June 9, 2014
One of the best parts about being an intern at BookThug is getting a chance to talk about the books that I love. If you’re a regular BookThug reader, then you’ve probably had one of those aha! moments where a book felt like it switched on some light in you, illuminating what was otherwise unfathomable. The geography of each human soul is littered with this unravaged beauty, these sharp dark corners, and undiscovered lands. We can ache at a sound or a scent that stirs something in us, but it’s poetry, music, books, and art that help us to translate those emotions into words, they help us to understand the parts of ourselves we cannot know.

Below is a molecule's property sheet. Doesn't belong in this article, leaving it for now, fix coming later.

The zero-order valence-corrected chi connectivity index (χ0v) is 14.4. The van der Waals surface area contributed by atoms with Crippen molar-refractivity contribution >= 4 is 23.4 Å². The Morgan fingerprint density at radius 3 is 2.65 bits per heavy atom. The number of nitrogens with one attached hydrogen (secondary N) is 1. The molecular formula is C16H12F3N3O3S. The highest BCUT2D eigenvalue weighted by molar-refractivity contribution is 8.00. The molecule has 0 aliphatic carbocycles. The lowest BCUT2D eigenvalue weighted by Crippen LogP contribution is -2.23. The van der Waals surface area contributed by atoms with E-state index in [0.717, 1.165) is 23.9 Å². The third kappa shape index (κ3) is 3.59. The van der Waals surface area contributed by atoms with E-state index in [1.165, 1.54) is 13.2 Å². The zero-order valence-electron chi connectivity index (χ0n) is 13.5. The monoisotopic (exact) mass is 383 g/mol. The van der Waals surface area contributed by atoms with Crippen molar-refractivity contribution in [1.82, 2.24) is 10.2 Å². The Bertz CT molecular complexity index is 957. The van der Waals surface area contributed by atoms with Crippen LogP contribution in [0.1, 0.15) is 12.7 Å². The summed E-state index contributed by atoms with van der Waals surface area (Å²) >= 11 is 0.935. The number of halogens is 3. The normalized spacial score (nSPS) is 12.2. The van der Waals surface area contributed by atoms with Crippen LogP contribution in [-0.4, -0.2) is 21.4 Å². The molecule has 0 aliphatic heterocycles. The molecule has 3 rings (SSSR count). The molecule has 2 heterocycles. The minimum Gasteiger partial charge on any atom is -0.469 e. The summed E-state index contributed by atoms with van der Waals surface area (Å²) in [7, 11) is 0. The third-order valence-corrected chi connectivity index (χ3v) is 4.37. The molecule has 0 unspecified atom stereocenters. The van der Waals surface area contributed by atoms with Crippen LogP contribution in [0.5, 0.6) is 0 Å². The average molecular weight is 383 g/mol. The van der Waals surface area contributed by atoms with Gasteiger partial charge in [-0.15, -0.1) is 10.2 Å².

At first I found myself highlighting a line or two, then a paragraph here or there, until it seemed that the whole book was marked up, and there wasn’t a page left in all of Air Carnation that I didn’t love, that I didn’t want to turn into one of those aggressively marketed quotable phrases on t-shirts or mugs. I wanted some way to carry those words with me, beyond leaving them on my shelf. That’s how I felt when I read Marquez, and how I felt when I read Neruda. But here’s what I’m getting at, and it requires a backstory. (But someone very famous and important and quotable once said that only bad stories have backstories, and good stories just get right to it.) But I’ll tell it anyway, in my long-winded backstory kinda’ve way, in case you’ve gotten this far.
You might as well stick around for another paragraph or two.